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Wednesday, 14 March 2012
Page: 1743

Senator GALLACHER (South Australia) (15:06): In the short time I have been in this chamber the opposition has been consistent in their fear campaign with respect to carbon pricing. Despite the fact that it is alleged they have some believers, deniers, and backflippers in the ranks, they are consistent about trying to scaremonger in my home state and across the whole of Australia with respect to the impact of carbon pricing.

The fact is, quite simply, that the government stands by the Treasury modelling. It is one of the most extensive and robust economic modelling exercises ever performed in Australia. Treasury modelling confirms that, with a carbon price, growth in the Australian economy will be decoupled from growth in carbon pollution. It projects that under a carbon price strong economic growth will continue. Gross national income is projected to grow at 1.1 per cent per year to 2050. Incomes will continue to grow, despite assertions from the other side. Real income per person is projected to increase from today's levels by $9,000 per year to 2020. Employment will continue to grow, despite assertions to the contrary, with 1.6 million new jobs created by 2020.

Pollution will fall, and who does not want a bit of that? I do not think any voting Australian or any person in the parliament does not want to leave a better environment and society for their children and grandchildren. By 2020 carbon pricing is expected to have reduced Australia's domestic emissions by nearly half of what they would have been without a carbon price. The price impacts will be modest—a one-off increase of 0.7 per cent to the CPI. This compares with the 2.5 per cent increase that was the result of the GST—which was going to bring the world to an end but never did. Gross state product for all states continues to grow strongly.

It is important to emphasise that the price impacts on households are modest and that tax cuts, pension increases and other benefit increases will assist nine out of 10 households to meet these modest impacts. We also know from Treasury analysis that the economic cost of the coalition's policy is at least double that of a carbon price.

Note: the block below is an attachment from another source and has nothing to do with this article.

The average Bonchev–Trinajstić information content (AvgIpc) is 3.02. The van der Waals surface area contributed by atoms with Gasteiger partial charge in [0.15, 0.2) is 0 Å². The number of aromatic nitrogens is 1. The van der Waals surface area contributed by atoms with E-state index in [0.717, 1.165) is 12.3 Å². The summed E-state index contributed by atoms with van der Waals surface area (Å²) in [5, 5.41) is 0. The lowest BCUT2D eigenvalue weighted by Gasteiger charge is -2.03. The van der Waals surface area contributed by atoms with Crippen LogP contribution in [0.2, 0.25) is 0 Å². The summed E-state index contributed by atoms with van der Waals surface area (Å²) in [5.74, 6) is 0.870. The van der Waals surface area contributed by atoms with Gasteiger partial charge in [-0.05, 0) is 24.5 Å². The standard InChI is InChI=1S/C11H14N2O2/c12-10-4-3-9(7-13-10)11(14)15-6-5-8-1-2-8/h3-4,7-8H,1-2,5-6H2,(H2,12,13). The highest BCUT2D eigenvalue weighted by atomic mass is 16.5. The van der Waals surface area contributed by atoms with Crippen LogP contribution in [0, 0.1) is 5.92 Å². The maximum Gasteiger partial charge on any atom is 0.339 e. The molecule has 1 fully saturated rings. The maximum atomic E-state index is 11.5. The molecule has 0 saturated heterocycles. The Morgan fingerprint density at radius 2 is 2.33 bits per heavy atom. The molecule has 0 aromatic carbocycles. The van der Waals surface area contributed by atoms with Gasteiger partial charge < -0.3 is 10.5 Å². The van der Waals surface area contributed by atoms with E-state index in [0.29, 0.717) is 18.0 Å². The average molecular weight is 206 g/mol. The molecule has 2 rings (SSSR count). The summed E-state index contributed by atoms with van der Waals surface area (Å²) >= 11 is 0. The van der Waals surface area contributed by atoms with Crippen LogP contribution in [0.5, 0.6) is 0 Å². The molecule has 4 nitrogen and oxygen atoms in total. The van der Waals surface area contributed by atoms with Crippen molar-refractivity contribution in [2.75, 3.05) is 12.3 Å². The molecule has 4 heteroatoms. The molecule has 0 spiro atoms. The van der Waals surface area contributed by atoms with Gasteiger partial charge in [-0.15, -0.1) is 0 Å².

Firstly, the opposition are attacking the assumptions used. The opposition know that they are wrong on this. They have had detailed briefings at Senate estimates and yet they still make these outrageous claims. The Treasury modelling makes two key assumpt­ions about international action: firstly, that countries meet their low-end pollution reduction targets by 2020 and, secondly, that countries have access to international abate­ment. Given the significant international efforts that exist to reduce carbon pollution and the size of the carbon markets already in operation, these assumptions are more than reasonable.

Senator Edwards: In your view.

Senator GALLACHER: In my view—yes. Thank you, Senator Edwards. In your view, the world would come to an end with the introduction of a carbon price. I do not agree with that and neither do many of the Australian voting public, fortunately.

Secondly, the opposition are attacking the Treasury for refusing to release further details. This ignores the fact that the modelling has been the most extensive in our history and is far more transparent than any we have ever seen from the coalition. For example, the introduction of the GST was not accompanied by analysis as comprehen­sive and transparent as the Treasury reports on the economics of carbon pricing. The only assumptions left relate to the highly technical modelling code. The economic mechanisms used in such models are well known to economists without seeing a model code, and all relevant assumptions used in modelling have been published.

Unlike the policy of those opposite, the clean energy future plan is a genuine economic plan which will underpin the growth of new industries, provide investment certainty and allow the economy to remain competitive in a carbon constrained world. In comparison, subsidies for polluters and $1,300 per household— (Time expired)